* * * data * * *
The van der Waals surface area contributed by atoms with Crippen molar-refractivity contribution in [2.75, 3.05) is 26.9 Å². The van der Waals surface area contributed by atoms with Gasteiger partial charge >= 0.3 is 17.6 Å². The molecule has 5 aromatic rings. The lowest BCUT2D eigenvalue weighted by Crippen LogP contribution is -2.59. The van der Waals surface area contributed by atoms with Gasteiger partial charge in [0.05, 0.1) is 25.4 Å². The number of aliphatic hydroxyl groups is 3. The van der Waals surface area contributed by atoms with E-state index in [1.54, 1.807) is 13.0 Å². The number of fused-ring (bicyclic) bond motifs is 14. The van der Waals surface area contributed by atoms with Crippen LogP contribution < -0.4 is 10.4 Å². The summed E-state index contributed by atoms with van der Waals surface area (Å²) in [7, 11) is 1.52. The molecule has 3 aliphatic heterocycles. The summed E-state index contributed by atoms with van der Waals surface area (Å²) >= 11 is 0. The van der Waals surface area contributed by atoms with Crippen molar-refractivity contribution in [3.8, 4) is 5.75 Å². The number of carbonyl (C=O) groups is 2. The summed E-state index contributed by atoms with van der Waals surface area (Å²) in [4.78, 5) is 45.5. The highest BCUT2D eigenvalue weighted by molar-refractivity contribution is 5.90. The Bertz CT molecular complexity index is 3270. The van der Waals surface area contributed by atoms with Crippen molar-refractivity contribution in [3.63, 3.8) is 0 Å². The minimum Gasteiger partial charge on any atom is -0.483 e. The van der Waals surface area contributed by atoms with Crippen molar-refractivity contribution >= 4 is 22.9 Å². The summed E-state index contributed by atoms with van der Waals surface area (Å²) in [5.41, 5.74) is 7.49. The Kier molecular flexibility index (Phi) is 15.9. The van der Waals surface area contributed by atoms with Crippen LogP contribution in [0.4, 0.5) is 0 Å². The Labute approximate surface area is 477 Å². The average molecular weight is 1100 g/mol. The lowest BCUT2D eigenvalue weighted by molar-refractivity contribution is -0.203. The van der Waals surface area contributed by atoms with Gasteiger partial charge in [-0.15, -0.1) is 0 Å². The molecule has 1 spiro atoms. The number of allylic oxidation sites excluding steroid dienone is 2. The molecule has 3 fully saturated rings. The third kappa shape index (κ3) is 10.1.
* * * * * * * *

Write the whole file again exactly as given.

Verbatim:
The van der Waals surface area contributed by atoms with Crippen molar-refractivity contribution in [2.75, 3.05) is 26.9 Å². The van der Waals surface area contributed by atoms with Gasteiger partial charge >= 0.3 is 17.6 Å². The molecule has 5 aromatic rings. The lowest BCUT2D eigenvalue weighted by Crippen LogP contribution is -2.59. The van der Waals surface area contributed by atoms with Gasteiger partial charge in [0.05, 0.1) is 25.4 Å². The number of aliphatic hydroxyl groups is 3. The van der Waals surface area contributed by atoms with E-state index in [1.54, 1.807) is 13.0 Å². The number of fused-ring (bicyclic) bond motifs is 14. The van der Waals surface area contributed by atoms with Crippen LogP contribution < -0.4 is 10.4 Å². The summed E-state index contributed by atoms with van der Waals surface area (Å²) in [7, 11) is 1.52. The molecule has 3 aliphatic heterocycles. The summed E-state index contributed by atoms with van der Waals surface area (Å²) >= 11 is 0. The van der Waals surface area contributed by atoms with Crippen molar-refractivity contribution in [3.8, 4) is 5.75 Å². The number of carbonyl (C=O) groups is 2. The summed E-state index contributed by atoms with van der Waals surface area (Å²) in [4.78, 5) is 45.5. The highest BCUT2D eigenvalue weighted by molar-refractivity contribution is 5.90. The Bertz CT molecular complexity index is 3270. The van der Waals surface area contributed by atoms with Crippen molar-refractivity contribution in [3.63, 3.8) is 0 Å². The minimum Gasteiger partial charge on any atom is -0.483 e. The van der Waals surface area contributed by atoms with Crippen molar-refractivity contribution >= 4 is 22.9 Å². The summed E-state index contributed by atoms with van der Waals surface area (Å²) in [5.41, 5.74) is 7.49. The Kier molecular flexibility index (Phi) is 15.9. The van der Waals surface area contributed by atoms with Crippen LogP contribution in [0.4, 0.5) is 0 Å². The Labute approximate surface area is 477 Å². The average molecular weight is 1100 g/mol. The lowest BCUT2D eigenvalue weighted by molar-refractivity contribution is -0.203. The van der Waals surface area contributed by atoms with Gasteiger partial charge in [-0.15, -0.1) is 0 Å². The molecule has 1 spiro atoms. The number of allylic oxidation sites excluding steroid dienone is 2. The molecule has 3 fully saturated rings. The third kappa shape index (κ3) is 10.1.